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Product Details

  • ISBN-13: 9781843543220
  • Publisher: Atlantic Books
  • Publication date: 10/28/2006
  • Pages: 720
  • Product dimensions: 5.79 (w) x 9.21 (h) x 1.50 (d)

Meet the Author

Vic Gatrell is a professor of British history at the University of Essex, a life fllow of Gonville and Caius College, and a member of the Cambridge history faculty. He lives in Cambridge.

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Table of Contents


List of Illustrations     ix
Picture Acknowledgements     xx
Acknowledgements     xxi
Introduction: Lady Worsley's Bottom     1
The Sense of Place     21
London and the Pleasure Principle     23
'The West or Worst End'     51
Covent Garden and the Middling Sorts     82
Crossing the Boundaries     110
How They Laughed     157
Laughing Politely     159
Bums, Farts and Other Transgressions     178
Image Magic     210
Seeing the Jokes     230
Gillray's Dreamscapes     258
The Sexes     293
The Tree of Life     295
Philosophy and Raking     314
What Could Women Bear?     345
The Libertine Last Fling     388
The Enemies of Laughter     415
Taming the Muse: The Long View     417
The Age of Cant     435
Radical Satire and the Censors     483
The Silencing     530
Happiness, Cant and the Beggars     547
Epilogue: Francis Place and 'Improvement'     574
Brief Lives     597
Abbreviations in Notes     605
Notes     606
Select Bibliography     668
Index     670
Index of Artists' works     690
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  • Posted January 22, 2009

    engaging illustrated critique of historical British prints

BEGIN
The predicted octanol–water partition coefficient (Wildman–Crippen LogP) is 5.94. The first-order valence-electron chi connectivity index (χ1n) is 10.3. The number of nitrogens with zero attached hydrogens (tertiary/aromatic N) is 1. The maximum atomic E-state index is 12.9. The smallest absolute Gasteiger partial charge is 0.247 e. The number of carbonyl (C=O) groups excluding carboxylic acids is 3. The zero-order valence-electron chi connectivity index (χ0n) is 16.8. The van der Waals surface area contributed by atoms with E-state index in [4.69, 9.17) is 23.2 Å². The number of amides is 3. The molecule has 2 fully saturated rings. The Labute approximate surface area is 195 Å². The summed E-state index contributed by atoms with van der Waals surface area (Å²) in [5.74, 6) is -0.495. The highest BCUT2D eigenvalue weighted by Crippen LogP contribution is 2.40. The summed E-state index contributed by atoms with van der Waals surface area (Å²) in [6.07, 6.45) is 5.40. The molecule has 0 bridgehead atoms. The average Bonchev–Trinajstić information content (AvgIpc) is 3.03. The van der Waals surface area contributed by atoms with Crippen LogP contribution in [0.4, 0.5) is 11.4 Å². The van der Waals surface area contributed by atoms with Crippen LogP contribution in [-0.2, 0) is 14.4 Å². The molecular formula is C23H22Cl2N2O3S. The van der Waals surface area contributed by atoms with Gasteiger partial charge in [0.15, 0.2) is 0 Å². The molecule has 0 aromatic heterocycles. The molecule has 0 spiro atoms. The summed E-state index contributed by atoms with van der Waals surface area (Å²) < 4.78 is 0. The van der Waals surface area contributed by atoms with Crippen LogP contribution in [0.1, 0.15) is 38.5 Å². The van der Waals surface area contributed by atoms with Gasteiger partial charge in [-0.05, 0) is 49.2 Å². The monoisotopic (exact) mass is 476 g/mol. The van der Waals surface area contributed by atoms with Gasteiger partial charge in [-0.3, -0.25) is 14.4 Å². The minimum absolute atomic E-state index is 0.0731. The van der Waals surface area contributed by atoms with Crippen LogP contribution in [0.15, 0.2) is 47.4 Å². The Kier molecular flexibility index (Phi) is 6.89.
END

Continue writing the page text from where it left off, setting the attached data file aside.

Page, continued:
Gatrell seamlessly blends art history and appreciation with social history for an elaborate, panoramic treatment of the spirit of ribaldry and satire captured in numerous comic prints of the era. The author goes well beyond the best known satirical artists of Hogarth, Gillray, Rowlandson, and Cruickshank to include numerous others as well. (The treatment carries over into the early nineteenth century.) Nearly 300 of the prints are reproduced in color in varying sizes from full-page to one-third of the 5' x 10' page size. In this century of sweeping social change from the old order to a much more democratic society, the artists took full advantage of their new freedoms and the growing number of newspapers and other media including posters to portray the antics and vices of English men and women. No one, not royalty or high politicians, escaped the scathing portraits of Hogarth, Rowlandson, and the others though many of the prints had generic characters such as lechers, lusty women, hypocrites, and drunkards. Pornographic and scatological material and illustration knew no bounds. Still, much of the art of caricature and satire had a moralistic or political intent. In the early 1800s, the 'radical commentary turned solemn and earnest on the whole, as a new optimism about the prospects for social- and self-improvement developed.' Democratic society had grown to understand itself, its potentials, and its desirable proprieties better. The Victorian era was dawning. Adulterers, drunkards, etc., were no longer to be simply ridiculed, but reformed. Besides, it was becoming increasingly risky to make merciless and often bitter fun of recognizable leaders of society--the legal and financial troubles of some of the satirists moderated others. But generally, as democratic, middle-class values and tastes spread throughout the society, the wicked satire which could send a heir to the throne into seclusion and evoke 'wild, coarse, reckless, ribald laughter...was beginning to be taught good manners,' as the novelist Thackeray saw. Gatrell is a professor of British history in England.